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Old 12-30-2008, 01:46 PM   #1
paulthenurse's Avatar
May 2007
Down by the rivah, Down by the banks of the Rivah Chahles.
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I started making this about 25 years ago after visiting Miami's Little Havana and hitting up all the Cuban resteraunts. I generally only make it once a year or so, around this time of year. For the holidays we always seem to get a whole ham for the family gathering. I make sure I grab the ham bone on the way out the door (or hide it if it's at our house.)

Take the bone and anything that is attached ( I try to make sure there is a good pound or so of edible meat still on the bone, not counting the other schmutz at the joints) and throw it in a heavy covered pot. I fill 'er up till the bone is completely submerged and then put it on low heat for 6-8 hours with a few peppercorns and an onion and not much else in the pot. After that time, the meat will have fallen off the bone and the cartelege and any other semisolids will be disolved into the stock. Toss the bone and cool overnight. Overnight, soak a bag of black beans in a bowl with plenty of water to cover. In the morning pour the beans and remaining water into another heavy covered pot, add most of the stock and the meat from the bone. The meat will have mostly fallen apart into small, stringy pieces, I generally add another pound or so of chopped ham, one or two chopped onions, some black pepper and as much crushed red pepper flakes as your family will let you get away with. Then add another tablespoon to that. Bring to a boil, reduce the heat to a simmer, cover and come back in 90 minutes.

Serve hot over a bowl of rice and love life. I'm eating a bowl now with some hot sauce on top. It's making me think that last night at work wasn't that bad after all.

Oh yea, as an incidental, take out 4-6 cups of the stock and add 8 cups of water. Bring to a boil and add a bag of dried split peas. Boil for 30 minutes, stirring occasionally, then reduce the heat, add a finely chopped onion and simmer for another 30 minutes. It doesn't hurt to add a cup or two of shredded/chopped ham along with the onion. The pea soup, while exceedingly good ,is to me just an incidental. Any other time of the year it would be a star, but with that Black Beans and Rice on the stove next to it, it sort of fades.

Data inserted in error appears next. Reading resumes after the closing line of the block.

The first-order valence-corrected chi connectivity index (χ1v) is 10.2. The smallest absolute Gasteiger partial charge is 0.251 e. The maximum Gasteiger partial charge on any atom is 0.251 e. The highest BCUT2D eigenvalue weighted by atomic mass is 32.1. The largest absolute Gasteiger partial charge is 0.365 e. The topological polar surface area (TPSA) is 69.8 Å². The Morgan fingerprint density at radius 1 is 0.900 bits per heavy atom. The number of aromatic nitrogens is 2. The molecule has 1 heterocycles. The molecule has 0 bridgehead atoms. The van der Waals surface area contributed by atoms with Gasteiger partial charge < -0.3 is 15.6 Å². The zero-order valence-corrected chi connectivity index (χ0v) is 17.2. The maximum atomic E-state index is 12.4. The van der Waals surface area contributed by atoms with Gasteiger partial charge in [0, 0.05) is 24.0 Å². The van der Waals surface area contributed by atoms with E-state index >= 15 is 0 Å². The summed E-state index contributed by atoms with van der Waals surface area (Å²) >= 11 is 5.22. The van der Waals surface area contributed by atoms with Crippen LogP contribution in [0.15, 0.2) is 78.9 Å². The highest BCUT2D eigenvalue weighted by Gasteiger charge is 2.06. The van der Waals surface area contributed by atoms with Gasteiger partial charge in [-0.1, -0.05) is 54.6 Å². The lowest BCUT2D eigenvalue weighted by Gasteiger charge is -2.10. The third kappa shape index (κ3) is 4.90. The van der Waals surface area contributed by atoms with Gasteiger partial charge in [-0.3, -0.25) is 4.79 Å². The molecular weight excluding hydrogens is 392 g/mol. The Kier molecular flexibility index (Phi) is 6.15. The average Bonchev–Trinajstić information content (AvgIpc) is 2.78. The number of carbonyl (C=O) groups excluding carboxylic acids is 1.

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Old 12-30-2008, 03:22 PM   #2
farmbrewernw's Avatar
Jan 2008
Richland, WA
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Dang that sounds good, I just got 130 lbs of pork from the butcher so incidentally I have some hams. I like me some good black beans and rice so this should be a winner.
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Old 01-03-2009, 09:35 PM   #3
Scotty_g's Avatar
Mar 2007
De Pere, WI
Posts: 364
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I also really like a good batch of black beans and rice, but I've seen a number of different recipes. There aren't any authentic Cubans in Wisconsin (at least not that I've seen), so we improvise.

My dad follows your recipe pretty closely. He uses bacon ends instead of ham and simmers a green bell pepper cut in half with the beans (then discards it because it gets all mushy) along with a couple bay leaves and some cumin. If my stepmom is around, he leaves out the red pepper because she doesn't care for it; if she's gone, he turns up the heat :-)

I normally do mine up a little more cajun-style. I saute an onion and some celery along with 1/2 to 1 lb of andouille (or ham if I have to settle) and then add 1/2 to 1 lb of boneless chicken thighs, one or two bay leaves, fresh thyme, cumin, and a couple cloves of garlic. Once the chicken's mostly cooked, fire in a couple cans of black beans (dried would be better but that means planning ahead) and a chopped bell pepper. I put the pepper in later so it doesn't get mushy and the sweetness remains. Add red/cayenne/jalapeno peppers as you see fit; normally I'll crush one or two cayennes and add them with the sausage.

My friend's wife uses a recipe like my dad's, but I think she adds chicken broth instead of simmering down a hambone. It's faster and more vegetarian, but still tasty.
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